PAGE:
One of the most divisive issues in the evangelical church over the past few decades has been the discussion surrounding the role of women and men in the church and the home. This debate pits “complementarians,” who believe that men and women have distinct God-given roles in the church and the home, against “egalitarians,” who believe that the new age of salvation in Christ means full equality of gifts, calling, and church office. Complementarians point especially to 1 Timothy 2:11-15, where Paul tells Timothy that he does not allow women to teach or exercise authority over men. Egalitarians point to Galatians 3:28, where Paul says that former divisions based on ethnicity (Jew and Gentile), social status (slave and free), and gender (male and female) have been overcome “in Christ.”
This brief essay is not an attempt to solve the issue. Not even close. If you are interested in pursuing it, there are many excellent books that argue convincingly for one side or the other. See especially the “manifestos” for both positions: Discovering Biblical Equality (eds. Pierce and Groothuis; egalitarian) and Recovering Biblical Manhood and Womanhood (eds. Piper and Grudem; complementarian). If you can’t afford these, get both views in one handy volume with the excellent Two Views on Women in Ministry (eds. Beck and Blomberg).
So what are we to do with this issue? I am in print and on record as a complementarian. I remain in this camp because it seems to me that God has made women and men to be different. Men naturally gravitate more toward assertive leadership roles, while women tend toward more supportive and nurturing ones. This tendency seems to me confirmed not only biblically, but also biologically. Social-scientific studies, as well as a mountain of anecdotal evidence, indicate that men and women are different in the way they think and interact with others. And different gifts and skills translate naturally into different social roles.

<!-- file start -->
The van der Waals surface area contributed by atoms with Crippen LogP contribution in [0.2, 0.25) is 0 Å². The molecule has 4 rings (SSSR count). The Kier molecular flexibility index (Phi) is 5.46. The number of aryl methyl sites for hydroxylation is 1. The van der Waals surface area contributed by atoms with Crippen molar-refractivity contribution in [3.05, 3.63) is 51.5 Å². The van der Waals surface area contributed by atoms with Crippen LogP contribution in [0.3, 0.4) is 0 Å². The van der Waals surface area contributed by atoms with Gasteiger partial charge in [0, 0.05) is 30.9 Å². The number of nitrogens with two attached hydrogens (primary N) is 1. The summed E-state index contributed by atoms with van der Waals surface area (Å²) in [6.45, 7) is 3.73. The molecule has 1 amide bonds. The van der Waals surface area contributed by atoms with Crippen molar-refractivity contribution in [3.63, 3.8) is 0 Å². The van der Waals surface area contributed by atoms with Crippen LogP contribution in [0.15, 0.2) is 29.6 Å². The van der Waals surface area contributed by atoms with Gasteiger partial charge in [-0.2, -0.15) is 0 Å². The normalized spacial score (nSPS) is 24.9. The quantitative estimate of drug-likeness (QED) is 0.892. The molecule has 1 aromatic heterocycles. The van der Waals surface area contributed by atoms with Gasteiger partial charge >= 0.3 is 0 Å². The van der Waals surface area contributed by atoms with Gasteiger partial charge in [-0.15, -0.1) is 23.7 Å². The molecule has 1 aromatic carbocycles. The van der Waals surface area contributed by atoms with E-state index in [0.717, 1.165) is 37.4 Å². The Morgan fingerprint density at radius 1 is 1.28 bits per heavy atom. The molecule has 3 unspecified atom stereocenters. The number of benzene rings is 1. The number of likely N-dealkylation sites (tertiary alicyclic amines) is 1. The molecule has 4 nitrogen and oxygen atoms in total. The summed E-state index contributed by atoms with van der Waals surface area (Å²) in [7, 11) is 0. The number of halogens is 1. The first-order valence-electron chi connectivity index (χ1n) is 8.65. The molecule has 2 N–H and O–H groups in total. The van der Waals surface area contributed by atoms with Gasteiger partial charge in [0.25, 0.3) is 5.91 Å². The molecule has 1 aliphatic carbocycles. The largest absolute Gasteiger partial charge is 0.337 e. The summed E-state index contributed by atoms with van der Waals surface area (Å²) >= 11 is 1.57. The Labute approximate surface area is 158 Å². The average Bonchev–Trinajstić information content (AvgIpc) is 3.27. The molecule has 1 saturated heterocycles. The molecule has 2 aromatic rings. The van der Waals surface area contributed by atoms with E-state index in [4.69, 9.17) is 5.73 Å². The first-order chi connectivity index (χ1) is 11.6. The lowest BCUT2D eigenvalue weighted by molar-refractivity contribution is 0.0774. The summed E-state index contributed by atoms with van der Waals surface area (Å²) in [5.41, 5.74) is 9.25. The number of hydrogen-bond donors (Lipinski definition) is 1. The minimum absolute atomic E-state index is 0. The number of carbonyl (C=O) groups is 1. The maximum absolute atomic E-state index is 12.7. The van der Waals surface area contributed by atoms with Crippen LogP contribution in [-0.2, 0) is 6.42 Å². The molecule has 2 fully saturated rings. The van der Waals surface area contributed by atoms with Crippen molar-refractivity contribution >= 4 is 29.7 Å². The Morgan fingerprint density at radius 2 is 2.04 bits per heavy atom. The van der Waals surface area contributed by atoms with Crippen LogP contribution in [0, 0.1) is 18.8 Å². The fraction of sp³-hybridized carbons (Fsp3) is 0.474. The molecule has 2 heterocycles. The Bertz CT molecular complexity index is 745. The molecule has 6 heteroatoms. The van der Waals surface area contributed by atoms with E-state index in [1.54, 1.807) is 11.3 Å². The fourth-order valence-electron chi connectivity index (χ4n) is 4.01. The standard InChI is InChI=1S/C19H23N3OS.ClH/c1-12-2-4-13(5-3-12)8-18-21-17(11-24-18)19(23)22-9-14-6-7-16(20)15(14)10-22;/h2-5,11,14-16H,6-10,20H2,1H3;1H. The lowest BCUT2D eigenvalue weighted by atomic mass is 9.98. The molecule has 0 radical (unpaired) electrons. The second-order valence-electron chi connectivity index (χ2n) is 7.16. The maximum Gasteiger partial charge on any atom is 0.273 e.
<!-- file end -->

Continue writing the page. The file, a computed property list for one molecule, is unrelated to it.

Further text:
Although I remain a complementarian, I have been accused on more than one occasion of being a “closet” egalitarian. I’m not unhappy with that description. One of my colleagues calls himself a “complegalitarian.” That’s not bad. If you asked the women I work with if I am supportive of their gifts and calling, I’m pretty sure they would say “yes.” If you asked them whether they feel their opinions and perspectives are highly valued and respected, I think you’d get the same answer. I have never told a woman she should not teach, or that she should not fulfill a pastoral role, or that she should not become ordained or move into a position of leadership. I believe that is between her and God. When it comes to using people for his purpose, it doesn’t seem to me God ever limits his options. If God could speak to Balaam through a donkey, if God could deliver Israel through a whiner like Moses, if God could turn the world upside down with a bunch of faith-challenged disciples, indeed, if God can use me with all my failings, then it would be pretty arrogant to say that God can’t use anyone he chooses.